Famous for its vineyards, pasta, and desserts, Italy produces some of the best fruits and vegetables in the world. During our travels around Italy, we’ve visited countless produce markets showcasing these mouthwatering treats. In this post, we look at some of the best Italian fruits to try when visiting Italy. After all, you can’t just eat pasta when in Italy.
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What Italian Fruits Are Common To Find In Italy
Like most Mediterranean countries, Italian food focuses on fresh, quality produce. Home-grown olive oils, fresh fish, delicious cheeses, and local fruit and vegetables are common in many Italian dishes.
Due to the presence of many active and inactive volcanoes, Italian soil is some of the most fertile in the world. This richness enables bigger and better quality produce harvests. Some of the most common Italian fruits are tomatoes, citrus, and cherries. In addition, most of the produce sold in grocery stores is grown domestically, leading to Italians often boasting about the high standard of their crops.
Food is one of Italy’s main exports and for a good reason. Many fruits and vegetables originated from Italy and feature heavily in the cuisine. For example, carrots, grapes, broccoli, and olives all came from Italian regions and are now grown and sold worldwide.
Italians love their citrus fruit in everything – from limoncello to pasta al Limone, citrus fruits are king! So you’d be remiss not to try some of the classic desserts made with fruits grown in Italy or sample some of their delicious classic cocktails and aperitifs.
What to eat is one of the most important things to know before traveling to Italy.
9 Italian Fruits For You To Try
|🍏 Fruit||🇮🇹 Italian Name|
|🍐 Sicilian Prickly Pears||Ficodindia|
|🍒 Amarena Cherries||Amarena|
|🍊 Oranges of Ribera||Arancia di Ribera|
|🍊Sicilian Red Oranges||Arancia Rossa di Sicilia|
|🧅 White Figs||Fico Bianco|
|🍑 Italian Peaches||Pesca|
|🍋 Amalfi Lemons, Sicilian Lemons, Etna Lemons||Limone|
|🍎 Pomegranate Apples||Melograno|
|🍋 Quince||Mela cotogna|
We’ve made countless trips to Italy always with the intention of eating lots of pasta and drinking wine. While we’ve done a great job of doing that, there’s more to Italian food than pasta and wine. Some of the best food in Italy are the fruits, vegetables, and natural ingredients.
When you’re in Italy, make sure to visit some of the great fresh produce markets in cities like Modena or Bologna. With that said, here is an Italian fruits list for you to cross off as you go!
Sicilian Prickly Pears – Ficodindia
Also known as cactus pears, Sicilian prickly pears are definitely one to add to your Italian fruits list! These unique fruits from Italy are common all around the country and are a favorite with locals and tourists in the warm summer months.
This Italian fruit is grown in the Sicilian province of Catania, mostly within the Mount Etna Regional Park. The volcanic soil helps the fruit trees produce larger, better quality prickly pears – not to mention scozzolatura.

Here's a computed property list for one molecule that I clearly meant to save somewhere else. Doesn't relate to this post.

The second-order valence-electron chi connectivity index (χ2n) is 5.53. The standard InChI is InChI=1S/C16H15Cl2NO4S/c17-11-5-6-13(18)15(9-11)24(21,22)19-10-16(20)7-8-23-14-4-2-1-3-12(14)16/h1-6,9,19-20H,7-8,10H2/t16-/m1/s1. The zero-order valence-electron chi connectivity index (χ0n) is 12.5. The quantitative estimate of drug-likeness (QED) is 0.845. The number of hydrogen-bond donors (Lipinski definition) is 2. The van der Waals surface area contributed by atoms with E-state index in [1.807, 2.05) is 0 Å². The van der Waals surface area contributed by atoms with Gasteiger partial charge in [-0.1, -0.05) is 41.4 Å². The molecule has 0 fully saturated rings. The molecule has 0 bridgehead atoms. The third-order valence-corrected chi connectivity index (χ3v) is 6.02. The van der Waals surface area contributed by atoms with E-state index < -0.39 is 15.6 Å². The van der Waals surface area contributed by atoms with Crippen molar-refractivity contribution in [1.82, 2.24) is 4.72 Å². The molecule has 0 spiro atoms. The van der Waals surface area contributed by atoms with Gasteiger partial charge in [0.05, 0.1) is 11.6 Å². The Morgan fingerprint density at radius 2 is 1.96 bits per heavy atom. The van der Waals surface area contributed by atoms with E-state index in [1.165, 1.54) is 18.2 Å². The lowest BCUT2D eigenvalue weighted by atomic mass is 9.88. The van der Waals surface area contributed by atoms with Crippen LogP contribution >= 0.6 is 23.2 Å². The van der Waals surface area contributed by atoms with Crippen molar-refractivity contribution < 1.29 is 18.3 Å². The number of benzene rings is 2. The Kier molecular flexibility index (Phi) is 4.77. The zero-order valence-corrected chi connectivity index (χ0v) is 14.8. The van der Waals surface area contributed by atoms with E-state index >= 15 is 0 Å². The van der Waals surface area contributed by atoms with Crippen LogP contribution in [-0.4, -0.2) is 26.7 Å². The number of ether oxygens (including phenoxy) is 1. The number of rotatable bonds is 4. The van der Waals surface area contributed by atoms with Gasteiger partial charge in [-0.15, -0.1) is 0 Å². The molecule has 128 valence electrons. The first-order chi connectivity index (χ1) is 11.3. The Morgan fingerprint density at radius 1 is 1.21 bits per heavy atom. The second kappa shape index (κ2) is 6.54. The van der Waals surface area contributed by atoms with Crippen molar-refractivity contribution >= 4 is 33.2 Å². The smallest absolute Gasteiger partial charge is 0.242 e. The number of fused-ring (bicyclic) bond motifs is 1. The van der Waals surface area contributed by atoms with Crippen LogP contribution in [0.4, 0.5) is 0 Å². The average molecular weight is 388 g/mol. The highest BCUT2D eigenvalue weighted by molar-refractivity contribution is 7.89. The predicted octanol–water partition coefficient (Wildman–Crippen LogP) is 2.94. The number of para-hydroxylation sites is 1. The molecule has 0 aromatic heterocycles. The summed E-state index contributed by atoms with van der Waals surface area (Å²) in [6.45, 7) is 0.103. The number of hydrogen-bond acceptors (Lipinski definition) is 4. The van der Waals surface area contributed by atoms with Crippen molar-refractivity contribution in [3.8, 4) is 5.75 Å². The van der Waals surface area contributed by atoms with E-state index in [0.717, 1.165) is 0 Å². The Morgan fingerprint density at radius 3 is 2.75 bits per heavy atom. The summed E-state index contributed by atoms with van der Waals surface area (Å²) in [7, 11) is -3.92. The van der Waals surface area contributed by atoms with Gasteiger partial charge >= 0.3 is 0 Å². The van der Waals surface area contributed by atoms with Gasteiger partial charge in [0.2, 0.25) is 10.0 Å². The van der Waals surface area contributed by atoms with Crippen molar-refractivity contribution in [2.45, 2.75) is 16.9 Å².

According to Sicilian legend, scozzolatura began when two farmers got into an argument over their crops. One farmer cut the blossoms off his neighbor’s cactus plants trying to destroy that season’s harvest. Instead, the flowers came back larger and produced bigger better fruits. Now, scozzolatura is common practice wherever farmers are growing prickly pears.
Flavor-wise, these exotic Mediterranean fruits taste like a cross between lemon and watermelon. Their juicy pulp features vibrant ruby-red tones and yellow streaks and is used to quench the thirst after a long day in the sun.
If you’re a cherry lover, you should definitely try amarena cherries! These small sour cherries are an iconic Italian treat and are grown almost nowhere else in the world.
Amarena cherries originated from Bologna in the early 20th century and rapidly spread across the country. Unlike their South American cousins, amarena cherries are almost black in color and have a sour, acidic flavor. The firm flesh makes these Italian fruits a favorite addition to cocktails and desserts as they cut through rich flavors.
Tart with an unmistakable sweetness, amarena cherries make a perfect addition to heaped gelato and Greek yogurt. Look for chocolate cakes with amarena garnishes and syrups in small blue jars in Italian grocery stores for a decadent taste experience.
Oranges Of Ribera
One thing is for sure – Italians love their citrus fruit! Grown on the Verdura, Platani, and Magazzolo rivers, Sicilian oranges of Ribera are sold worldwide in huge quantities. You simply haven’t been to Italy until you have a glass of freshly squeezed orange juice with your breakfast.
The most recognizable fruit grown in Italy, Ribera oranges, come in three varieties; Brasiliano, Navelina, and Washington Navel. What sets these Italian fruits apart from common types is their flesh. As the fruit ripens in the late spring and summer, the pulp deepens to a red-orange hue.
Ribera oranges are particularly popular for their sweet and juicy flesh and give an interesting take on traditional Sicilian meals. Seafood dishes like cod carpaccio and scallops come to life with a fresh, sweet twist on a modern classic. But, if seafood isn’t your thing, you can eat Ribera oranges fresh and sliced – perfect for a warm day exploring Sicily!
Sicilian Red Oranges
Known as the Arancia Rossa di Sicilia, the blood oranges of Sicily get their unique color from the fertile volcanic soil near Mount Etna. Significant temperature variations generate scarlet pigments in the skin and flesh during ripening, giving this Italian fruit its unique color.
Sicilian red oranges are in season from mid-winter to early spring and are some of Italy’s most heavily regulated fruits. In recent years, the Italian agricultural industry has placed significant tariffs and restrictions on the unique fruit to stop fraudulent production and sales.
You can eat these Italian fruits fresh, but be warned – unlike their sweeter counterparts, Sicilian blood oranges have an acidic, bitter taste that may not be what you expect! As such, blood oranges are often used in jams, desserts, and bitters. You’ll find them in a variety of Italian cocktails as a garnish for classics like negronis and old-fashioned.